Though a fresh face, Luminary managed to assemble an Avengers-esque lineup of talent ranging from traditional celebrities like Trevor Noah, Lena Dunham and Conan O’Brien to renowned podcasters like WNYC’s Manoush Zomorodi, Guy Raz of NPR fame and Slow Burn creator Leon Neyfakh. Considering the arms race of talent currently taking place in the media landscape overall — the true power of which is evident in the ongoing battlebetween the Writers Guild of America and the Association of Talent Agents — Luminary should have depended on its roster to flaunt the service.
To a true podcast fan, the caliber of talent Luminary assembled is interesting enough to warrant interest at the very least. I personally was interested in subscribing without realizing that a free tier was even an option, and there are plenty of other people who are much more ingrained in this world that would have done the same.
Luminary is currently working on a slate of about 40 original series, for which it individually paid upfront anywhere from $700,000 to $1.5 million. Given Luminary’s $100 million funding total, even on the high end, Luminary would have still had some $40 million to play with elsewhere. It could have used that money to more intensely market the talent it spent so much capital on in the first place. It dipped its toe into this segment with bright yellow billboards in Manhattan’s busy Soho neighborhood and decals plastered across the sides of Los Angeles city buses. But it could have done much more to truly prove that Luminary’s original content was a must for any podcast fan, such as more robust digital campaigns or partnerships with existing podcasts from Luminary creators to reach established fanbases.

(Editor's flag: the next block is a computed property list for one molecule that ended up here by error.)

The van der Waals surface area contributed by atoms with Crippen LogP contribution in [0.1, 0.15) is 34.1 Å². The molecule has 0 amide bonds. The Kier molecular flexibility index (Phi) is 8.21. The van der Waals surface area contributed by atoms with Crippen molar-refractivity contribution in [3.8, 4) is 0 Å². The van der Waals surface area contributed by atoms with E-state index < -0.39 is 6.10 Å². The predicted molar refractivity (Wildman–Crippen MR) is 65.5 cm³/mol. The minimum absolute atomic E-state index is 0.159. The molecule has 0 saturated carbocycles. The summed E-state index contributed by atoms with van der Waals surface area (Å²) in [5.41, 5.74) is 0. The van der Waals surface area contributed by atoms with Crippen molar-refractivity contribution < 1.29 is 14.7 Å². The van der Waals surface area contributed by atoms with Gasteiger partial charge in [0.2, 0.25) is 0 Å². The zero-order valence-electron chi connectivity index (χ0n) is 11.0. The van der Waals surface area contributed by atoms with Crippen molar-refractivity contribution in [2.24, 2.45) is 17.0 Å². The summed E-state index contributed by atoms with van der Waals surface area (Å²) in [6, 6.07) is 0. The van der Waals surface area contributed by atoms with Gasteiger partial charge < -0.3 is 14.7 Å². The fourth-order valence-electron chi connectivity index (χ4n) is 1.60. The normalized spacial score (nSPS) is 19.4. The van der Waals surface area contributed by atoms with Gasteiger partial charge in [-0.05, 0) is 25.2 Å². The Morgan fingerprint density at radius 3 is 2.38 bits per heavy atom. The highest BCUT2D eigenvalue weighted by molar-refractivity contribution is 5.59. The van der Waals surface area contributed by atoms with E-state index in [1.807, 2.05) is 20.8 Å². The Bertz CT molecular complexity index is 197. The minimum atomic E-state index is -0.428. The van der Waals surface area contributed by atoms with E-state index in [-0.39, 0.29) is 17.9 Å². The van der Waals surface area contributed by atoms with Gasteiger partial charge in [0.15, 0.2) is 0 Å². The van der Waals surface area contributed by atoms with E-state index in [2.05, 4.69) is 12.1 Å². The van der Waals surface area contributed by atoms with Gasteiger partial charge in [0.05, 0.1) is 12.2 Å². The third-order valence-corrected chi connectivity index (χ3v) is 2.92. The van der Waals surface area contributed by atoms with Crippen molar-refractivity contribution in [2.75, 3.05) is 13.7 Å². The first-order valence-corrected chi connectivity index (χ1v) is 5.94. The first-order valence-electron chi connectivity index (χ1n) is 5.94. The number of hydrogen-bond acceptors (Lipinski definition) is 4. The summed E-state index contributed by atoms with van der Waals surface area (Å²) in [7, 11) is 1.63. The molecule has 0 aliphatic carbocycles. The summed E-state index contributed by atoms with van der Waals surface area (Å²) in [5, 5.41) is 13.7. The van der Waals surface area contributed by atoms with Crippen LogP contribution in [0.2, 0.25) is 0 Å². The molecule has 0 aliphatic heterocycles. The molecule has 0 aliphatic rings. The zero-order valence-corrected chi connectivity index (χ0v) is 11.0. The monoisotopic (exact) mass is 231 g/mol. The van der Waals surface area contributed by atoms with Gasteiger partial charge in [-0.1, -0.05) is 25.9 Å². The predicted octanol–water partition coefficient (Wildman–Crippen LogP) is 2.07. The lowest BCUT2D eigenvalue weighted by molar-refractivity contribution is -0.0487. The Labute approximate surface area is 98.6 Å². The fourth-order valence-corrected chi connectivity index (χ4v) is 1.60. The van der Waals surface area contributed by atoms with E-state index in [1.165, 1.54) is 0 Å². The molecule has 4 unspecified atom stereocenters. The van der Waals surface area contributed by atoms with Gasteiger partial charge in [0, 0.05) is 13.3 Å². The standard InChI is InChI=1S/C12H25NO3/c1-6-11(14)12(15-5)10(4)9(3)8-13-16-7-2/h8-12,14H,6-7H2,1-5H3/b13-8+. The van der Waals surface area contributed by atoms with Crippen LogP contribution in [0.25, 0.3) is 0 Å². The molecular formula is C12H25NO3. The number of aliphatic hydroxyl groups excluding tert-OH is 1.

In that vein, it could have also used that capital to better collaborate with top podcasters through licensing agreements that would have allowed Luminary to run popular existing shows without ads on a premium tier. By entering into agreements with top producers, Luminary might have been able to avoid outrage from creators, form meaningful relationships with power players in the industry and perhaps even create a model that has yet to find mass popularity in podcasting.
As the industry matures and companies fight to find shows that attract listeners, a trend toward licensing agreements common in television and music will likely become the norm.
What’s next for Luminary is in the hands of listeners. If they choose to switch from Apple Podcasts or Spotify to tune in to their favorite shows on Luminary, the startup might be able to persuade listeners to commit to pay for exclusive original content. However, Luminary has bigger bridges to mend with the industry at large if it wants to build a sustainable model that can continually replenish itself with fresh content and best serve both the podcast fan and producer.
In short, take Luminary as a cautionary tale. This is likely just the first battle in the podcast wars as well-funded rookies enter the arena to challenge established traditionally independent podcasters for their hard-earned dollars.